News and Insights

Supreme Court of Louisiana Upholds Seller’s Right to Act as a Purchaser’s Agent for Refunds of Sales Taxes Paid Under Protest

Tax Development May 23, 2011

In J-W Power Co. v. Louisiana, the Supreme Court of Louisiana (“Court”) held that a seller may act as a purchaser’s agent in connection with a refund claim for taxes paid under protest.

Instead of filing an administrative claim for refund with the Department of Revenue (“Department”), J-W Power Company (“Power”), a Texas gas compression service provider, filed suit in district court for a refund of sales taxes it collected from its Louisiana customers on full-service agreements.

Louisiana law specifically provides a process by which a purchaser may pay taxes to a dealer under protest (i.e., a purchaser notifies the Department that the purchaser has paid sales taxes under protest to a dealer and that the purchaser intends to file suit to recover the taxes). Louisiana law is silent as to whether a dealer may pay taxes under protest and file suit on behalf of its customers.

As required by Louisiana law, Power notified the Department by letter that it was remitting sales taxes collected from its customers under protest and intended to file suit for the recovery of such taxes. Power subsequently filed suit in district court, arguing that its customers expressly directed and authorized Power to protest the imposition of sales tax on full-service agreements and file suit on their behalf.

The Department asserted that Power had no right of action because Power was not the taxpayer and that Louisiana law did not authorize Power to act as its customers’ agent for the purpose of protesting the imposition of sales tax and filing suit for refund of the tax.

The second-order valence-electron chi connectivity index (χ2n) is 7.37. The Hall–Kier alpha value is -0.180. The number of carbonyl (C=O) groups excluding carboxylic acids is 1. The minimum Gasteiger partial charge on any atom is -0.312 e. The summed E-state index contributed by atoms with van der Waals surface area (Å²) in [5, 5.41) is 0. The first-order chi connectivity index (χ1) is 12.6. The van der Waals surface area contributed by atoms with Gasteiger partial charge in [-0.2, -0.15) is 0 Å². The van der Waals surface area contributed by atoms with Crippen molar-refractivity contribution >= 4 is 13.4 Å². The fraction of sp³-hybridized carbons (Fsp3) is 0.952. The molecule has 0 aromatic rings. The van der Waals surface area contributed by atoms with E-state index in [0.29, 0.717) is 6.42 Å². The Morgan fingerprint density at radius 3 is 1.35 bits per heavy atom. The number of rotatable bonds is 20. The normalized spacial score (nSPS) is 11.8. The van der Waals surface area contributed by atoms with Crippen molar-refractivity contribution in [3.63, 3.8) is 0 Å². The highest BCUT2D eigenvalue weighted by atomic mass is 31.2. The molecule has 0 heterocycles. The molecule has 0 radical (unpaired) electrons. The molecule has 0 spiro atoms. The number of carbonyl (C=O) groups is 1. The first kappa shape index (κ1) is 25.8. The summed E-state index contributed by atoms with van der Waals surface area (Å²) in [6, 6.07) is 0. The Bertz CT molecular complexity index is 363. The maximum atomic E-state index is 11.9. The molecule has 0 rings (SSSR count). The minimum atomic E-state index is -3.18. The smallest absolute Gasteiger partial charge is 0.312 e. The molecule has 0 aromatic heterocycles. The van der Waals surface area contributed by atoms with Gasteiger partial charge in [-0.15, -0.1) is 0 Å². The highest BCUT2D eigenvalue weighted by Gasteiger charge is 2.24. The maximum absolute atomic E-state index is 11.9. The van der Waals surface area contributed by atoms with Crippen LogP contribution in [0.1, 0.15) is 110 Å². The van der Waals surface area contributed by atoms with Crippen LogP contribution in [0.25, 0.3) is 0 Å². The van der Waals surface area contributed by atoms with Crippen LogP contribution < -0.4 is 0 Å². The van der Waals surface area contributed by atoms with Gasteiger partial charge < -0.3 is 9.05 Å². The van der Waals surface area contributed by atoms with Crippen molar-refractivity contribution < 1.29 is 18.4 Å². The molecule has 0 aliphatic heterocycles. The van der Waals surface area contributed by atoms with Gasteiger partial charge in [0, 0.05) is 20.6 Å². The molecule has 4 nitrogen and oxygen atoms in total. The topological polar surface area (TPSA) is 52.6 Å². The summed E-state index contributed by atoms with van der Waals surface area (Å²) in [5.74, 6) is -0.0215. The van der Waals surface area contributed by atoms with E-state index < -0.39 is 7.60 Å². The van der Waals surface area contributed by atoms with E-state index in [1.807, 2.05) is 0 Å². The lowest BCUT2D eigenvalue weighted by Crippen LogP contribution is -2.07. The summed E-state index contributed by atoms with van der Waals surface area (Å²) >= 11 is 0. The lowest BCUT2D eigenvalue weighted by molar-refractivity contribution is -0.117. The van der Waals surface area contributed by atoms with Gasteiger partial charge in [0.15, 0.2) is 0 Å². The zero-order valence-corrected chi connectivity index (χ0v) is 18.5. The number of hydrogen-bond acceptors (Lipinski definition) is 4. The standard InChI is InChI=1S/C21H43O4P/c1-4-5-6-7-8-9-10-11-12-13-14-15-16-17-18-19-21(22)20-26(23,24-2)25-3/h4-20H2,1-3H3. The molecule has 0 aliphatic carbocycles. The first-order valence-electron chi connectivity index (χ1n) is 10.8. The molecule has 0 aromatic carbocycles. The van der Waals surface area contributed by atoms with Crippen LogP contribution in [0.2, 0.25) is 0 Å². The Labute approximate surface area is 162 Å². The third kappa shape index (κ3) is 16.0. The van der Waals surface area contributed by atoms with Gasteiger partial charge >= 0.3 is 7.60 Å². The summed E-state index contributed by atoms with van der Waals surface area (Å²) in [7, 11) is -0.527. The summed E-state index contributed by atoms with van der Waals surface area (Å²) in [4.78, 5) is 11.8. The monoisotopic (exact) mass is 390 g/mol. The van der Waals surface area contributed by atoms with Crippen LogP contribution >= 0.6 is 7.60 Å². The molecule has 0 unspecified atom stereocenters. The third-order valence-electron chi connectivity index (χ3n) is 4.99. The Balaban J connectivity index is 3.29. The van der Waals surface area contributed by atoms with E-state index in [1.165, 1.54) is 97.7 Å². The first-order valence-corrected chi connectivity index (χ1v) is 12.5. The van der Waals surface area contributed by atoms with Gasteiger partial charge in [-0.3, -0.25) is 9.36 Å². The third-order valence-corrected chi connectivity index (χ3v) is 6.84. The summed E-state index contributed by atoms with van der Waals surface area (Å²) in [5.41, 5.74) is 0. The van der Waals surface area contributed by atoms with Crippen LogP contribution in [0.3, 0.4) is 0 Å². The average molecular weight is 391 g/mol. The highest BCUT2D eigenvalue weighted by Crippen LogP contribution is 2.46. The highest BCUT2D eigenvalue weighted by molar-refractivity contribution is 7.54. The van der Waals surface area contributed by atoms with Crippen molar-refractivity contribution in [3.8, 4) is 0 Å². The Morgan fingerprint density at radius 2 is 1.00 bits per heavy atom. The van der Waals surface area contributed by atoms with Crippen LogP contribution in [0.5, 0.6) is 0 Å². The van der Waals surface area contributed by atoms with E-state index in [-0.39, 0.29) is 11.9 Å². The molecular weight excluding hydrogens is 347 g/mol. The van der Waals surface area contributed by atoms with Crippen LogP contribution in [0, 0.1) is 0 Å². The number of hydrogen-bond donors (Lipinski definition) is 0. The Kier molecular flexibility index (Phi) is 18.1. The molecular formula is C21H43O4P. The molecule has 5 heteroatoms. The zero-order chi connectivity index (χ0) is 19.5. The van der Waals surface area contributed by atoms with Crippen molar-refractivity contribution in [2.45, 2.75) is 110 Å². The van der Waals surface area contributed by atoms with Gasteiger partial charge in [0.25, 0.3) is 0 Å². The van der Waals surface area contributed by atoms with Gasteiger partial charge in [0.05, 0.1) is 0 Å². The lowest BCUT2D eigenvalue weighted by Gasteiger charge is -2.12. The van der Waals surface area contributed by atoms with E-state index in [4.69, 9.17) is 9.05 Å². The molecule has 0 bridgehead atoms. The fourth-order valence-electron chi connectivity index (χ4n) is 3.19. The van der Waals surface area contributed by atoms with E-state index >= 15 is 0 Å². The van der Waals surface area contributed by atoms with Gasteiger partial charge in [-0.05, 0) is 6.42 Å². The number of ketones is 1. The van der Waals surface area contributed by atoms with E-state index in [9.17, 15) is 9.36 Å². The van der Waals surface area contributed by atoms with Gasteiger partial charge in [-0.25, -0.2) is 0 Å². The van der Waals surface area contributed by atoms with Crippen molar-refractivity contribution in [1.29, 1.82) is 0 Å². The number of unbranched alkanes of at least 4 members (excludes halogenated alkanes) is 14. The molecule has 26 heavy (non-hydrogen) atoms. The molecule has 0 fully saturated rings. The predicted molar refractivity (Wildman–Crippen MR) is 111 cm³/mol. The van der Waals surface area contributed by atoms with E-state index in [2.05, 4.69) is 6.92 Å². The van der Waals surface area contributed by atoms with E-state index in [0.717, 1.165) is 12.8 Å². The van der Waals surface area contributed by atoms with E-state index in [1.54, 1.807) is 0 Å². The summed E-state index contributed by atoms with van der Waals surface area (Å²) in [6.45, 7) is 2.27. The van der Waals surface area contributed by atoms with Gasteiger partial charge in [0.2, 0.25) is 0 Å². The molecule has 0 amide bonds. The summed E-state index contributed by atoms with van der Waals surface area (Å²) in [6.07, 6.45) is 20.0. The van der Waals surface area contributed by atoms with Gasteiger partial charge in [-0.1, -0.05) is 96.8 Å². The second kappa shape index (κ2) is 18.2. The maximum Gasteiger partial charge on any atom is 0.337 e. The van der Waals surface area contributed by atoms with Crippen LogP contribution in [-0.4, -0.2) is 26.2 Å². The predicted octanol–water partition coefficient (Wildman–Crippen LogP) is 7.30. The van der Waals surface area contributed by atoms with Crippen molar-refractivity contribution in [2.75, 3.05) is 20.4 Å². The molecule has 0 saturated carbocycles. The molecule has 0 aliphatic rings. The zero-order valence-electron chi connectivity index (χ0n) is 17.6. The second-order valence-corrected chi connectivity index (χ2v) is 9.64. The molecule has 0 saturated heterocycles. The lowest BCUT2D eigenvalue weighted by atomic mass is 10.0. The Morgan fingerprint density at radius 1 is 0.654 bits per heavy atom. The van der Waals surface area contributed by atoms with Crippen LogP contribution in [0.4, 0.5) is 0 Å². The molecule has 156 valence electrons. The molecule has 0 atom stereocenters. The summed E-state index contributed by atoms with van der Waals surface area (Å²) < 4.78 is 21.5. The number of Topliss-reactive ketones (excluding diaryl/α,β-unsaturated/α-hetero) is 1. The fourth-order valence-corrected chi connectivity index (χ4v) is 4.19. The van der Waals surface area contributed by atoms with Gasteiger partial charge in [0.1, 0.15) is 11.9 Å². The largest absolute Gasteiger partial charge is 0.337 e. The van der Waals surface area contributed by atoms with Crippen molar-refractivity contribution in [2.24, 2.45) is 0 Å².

The Court disagreed with the Department, noting that the applicable statutory provisions neither authorize nor preclude an action by a purchaser’s agent or representative. The Court turned to the tenets of agency law stating that a principal may confer authority on a representative to act on the principal’s behalf. The Court extended this principle to the statutory notice requirement for payment of taxes under protest and the filing of a refund petition. Although the issue was not argued by either party, the Court noted that testimonial evidence established the existence of an agency relationship.

The Court’s decision to apply agency law to a payment of sales taxes under protest provides sellers and service providers with an opportunity to seek refunds on behalf of customers, so long as the statutory requirements are met and an agency relationship is established.


Stephen J. Allen